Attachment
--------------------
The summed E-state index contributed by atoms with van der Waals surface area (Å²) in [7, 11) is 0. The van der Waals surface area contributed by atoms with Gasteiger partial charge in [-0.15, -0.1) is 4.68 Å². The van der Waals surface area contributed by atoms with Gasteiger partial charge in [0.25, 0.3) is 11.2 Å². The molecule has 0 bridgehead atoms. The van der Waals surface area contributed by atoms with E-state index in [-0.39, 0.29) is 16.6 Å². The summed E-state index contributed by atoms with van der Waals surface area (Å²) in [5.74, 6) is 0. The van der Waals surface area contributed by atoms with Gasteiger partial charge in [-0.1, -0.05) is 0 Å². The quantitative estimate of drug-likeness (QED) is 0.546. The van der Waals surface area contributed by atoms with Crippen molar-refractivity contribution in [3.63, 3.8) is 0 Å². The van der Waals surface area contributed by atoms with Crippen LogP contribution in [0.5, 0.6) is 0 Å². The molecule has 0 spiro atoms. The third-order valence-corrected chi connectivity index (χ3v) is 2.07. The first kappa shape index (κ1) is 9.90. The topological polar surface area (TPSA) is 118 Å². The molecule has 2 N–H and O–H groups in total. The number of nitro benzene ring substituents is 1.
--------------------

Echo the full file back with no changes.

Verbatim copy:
The summed E-state index contributed by atoms with van der Waals surface area (Å²) in [7, 11) is 0. The van der Waals surface area contributed by atoms with Gasteiger partial charge in [-0.15, -0.1) is 4.68 Å². The van der Waals surface area contributed by atoms with Gasteiger partial charge in [0.25, 0.3) is 11.2 Å². The molecule has 0 bridgehead atoms. The van der Waals surface area contributed by atoms with E-state index in [-0.39, 0.29) is 16.6 Å². The summed E-state index contributed by atoms with van der Waals surface area (Å²) in [5.74, 6) is 0. The van der Waals surface area contributed by atoms with Gasteiger partial charge in [-0.1, -0.05) is 0 Å². The quantitative estimate of drug-likeness (QED) is 0.546. The van der Waals surface area contributed by atoms with Crippen molar-refractivity contribution in [3.63, 3.8) is 0 Å². The van der Waals surface area contributed by atoms with Crippen LogP contribution in [0.5, 0.6) is 0 Å². The molecule has 0 spiro atoms. The third-order valence-corrected chi connectivity index (χ3v) is 2.07. The first kappa shape index (κ1) is 9.90. The topological polar surface area (TPSA) is 118 Å². The molecule has 2 N–H and O–H groups in total. The number of nitro benzene ring substituents is 1.